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Guerrilla - Idris Elba to Star in John Ridley's Limited Series Ordered by Showtime & Sky

American Crime creator John Ridley has teamed with Luther star Idris Elba for Guerrilla, a six-part limited series, which has been greenlighted by Showtime and Sky Atlantic. Set against the backdrop of the Black Power movement in the UK in the 1970s, Guerrilla centers on a couple (not yet cast) whose passion propels them into making the leap from political activism to radical militancy. Ridley has written most of the episodes and will direct the first two. Misan Sagay (Belle) also is working as a writer on the project, which is currently in pre-production in London for a late summer start. In addition to co-starring, Elba will executive produce the limited series through his Green Door Pictures.

A love story during one of the most politically explosive times in U.K. history, Guerrilla tells the story of a politically active couple whose relationship and values are tested when they liberate a political prisoner and form a radical underground cell in 1970s London. Their ultimate target becomes the Black Power Desk, a true-life, secretive counter-intelligence unit within Special Branch dedicated to crushing all forms of black activism.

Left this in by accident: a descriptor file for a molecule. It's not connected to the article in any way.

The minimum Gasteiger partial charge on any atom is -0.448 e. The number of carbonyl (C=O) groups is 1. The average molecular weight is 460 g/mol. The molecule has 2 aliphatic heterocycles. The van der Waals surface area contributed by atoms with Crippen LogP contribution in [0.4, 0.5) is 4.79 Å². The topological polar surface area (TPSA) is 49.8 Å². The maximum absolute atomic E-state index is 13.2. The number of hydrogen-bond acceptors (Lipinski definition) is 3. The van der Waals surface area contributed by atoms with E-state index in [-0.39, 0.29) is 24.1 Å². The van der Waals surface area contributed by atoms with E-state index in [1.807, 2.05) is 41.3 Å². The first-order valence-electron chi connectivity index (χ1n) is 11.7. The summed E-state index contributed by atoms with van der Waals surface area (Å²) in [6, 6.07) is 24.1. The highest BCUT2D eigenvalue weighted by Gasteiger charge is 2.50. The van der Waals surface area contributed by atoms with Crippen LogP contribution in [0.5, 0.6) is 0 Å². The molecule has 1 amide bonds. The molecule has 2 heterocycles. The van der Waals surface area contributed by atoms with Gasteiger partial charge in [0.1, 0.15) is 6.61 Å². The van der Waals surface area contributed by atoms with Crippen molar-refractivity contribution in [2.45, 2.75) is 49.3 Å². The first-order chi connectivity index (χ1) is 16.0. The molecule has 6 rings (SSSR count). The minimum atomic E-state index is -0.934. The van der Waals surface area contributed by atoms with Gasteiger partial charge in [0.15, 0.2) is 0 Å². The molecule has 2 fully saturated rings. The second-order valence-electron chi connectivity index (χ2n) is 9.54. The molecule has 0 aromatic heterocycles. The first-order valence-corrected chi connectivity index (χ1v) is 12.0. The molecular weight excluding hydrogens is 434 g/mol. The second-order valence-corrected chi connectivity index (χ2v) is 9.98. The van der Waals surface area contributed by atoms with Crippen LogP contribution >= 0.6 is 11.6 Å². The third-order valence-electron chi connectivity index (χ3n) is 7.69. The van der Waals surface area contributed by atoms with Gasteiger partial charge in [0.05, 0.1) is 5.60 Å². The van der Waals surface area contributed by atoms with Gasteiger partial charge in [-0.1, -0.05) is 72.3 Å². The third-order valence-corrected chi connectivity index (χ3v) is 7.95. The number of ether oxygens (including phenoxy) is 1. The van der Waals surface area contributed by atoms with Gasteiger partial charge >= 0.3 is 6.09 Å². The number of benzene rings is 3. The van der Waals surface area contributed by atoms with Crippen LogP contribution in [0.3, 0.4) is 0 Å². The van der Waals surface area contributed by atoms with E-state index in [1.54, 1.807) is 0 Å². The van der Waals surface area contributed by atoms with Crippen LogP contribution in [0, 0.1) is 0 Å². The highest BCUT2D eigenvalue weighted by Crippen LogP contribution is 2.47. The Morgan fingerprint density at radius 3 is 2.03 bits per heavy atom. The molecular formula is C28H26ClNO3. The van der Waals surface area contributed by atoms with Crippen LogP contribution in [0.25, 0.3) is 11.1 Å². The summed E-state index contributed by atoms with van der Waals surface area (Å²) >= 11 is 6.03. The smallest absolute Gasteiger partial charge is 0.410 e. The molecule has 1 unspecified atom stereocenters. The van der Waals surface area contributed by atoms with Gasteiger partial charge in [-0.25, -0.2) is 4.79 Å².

Guerrilla has been a long-time passion project for Ridley, an Oscar winner for writing 12 Years of Slave. “I’m a child of the 70s and witnessed things in the US like the Black Panther Party, Black Liberation Army, the Weather Underground,” Ridley told Deadline. While working on post-production on his 2013 movie Jimi: All Is By My Side in London four years ago, Ridley shared his interest in that part of history, which he considered “a very American phenomenon,” with Spence who told him that something similar happened in 1970s Britain. “The reality was that there was black consciousness, a Black Power movement that was different but informed by the American Black Panther movement,” Ridley said.

Guerrilla will feel very specific to the UK — where for example the Black Power movement had a broader scope, also including people from the Indian subcontinent — while also having a global feel, referencing 1970s militant groups from other parts of the world, including the Red Army Faction (Germany), the Japanese Red Army, the IRA.

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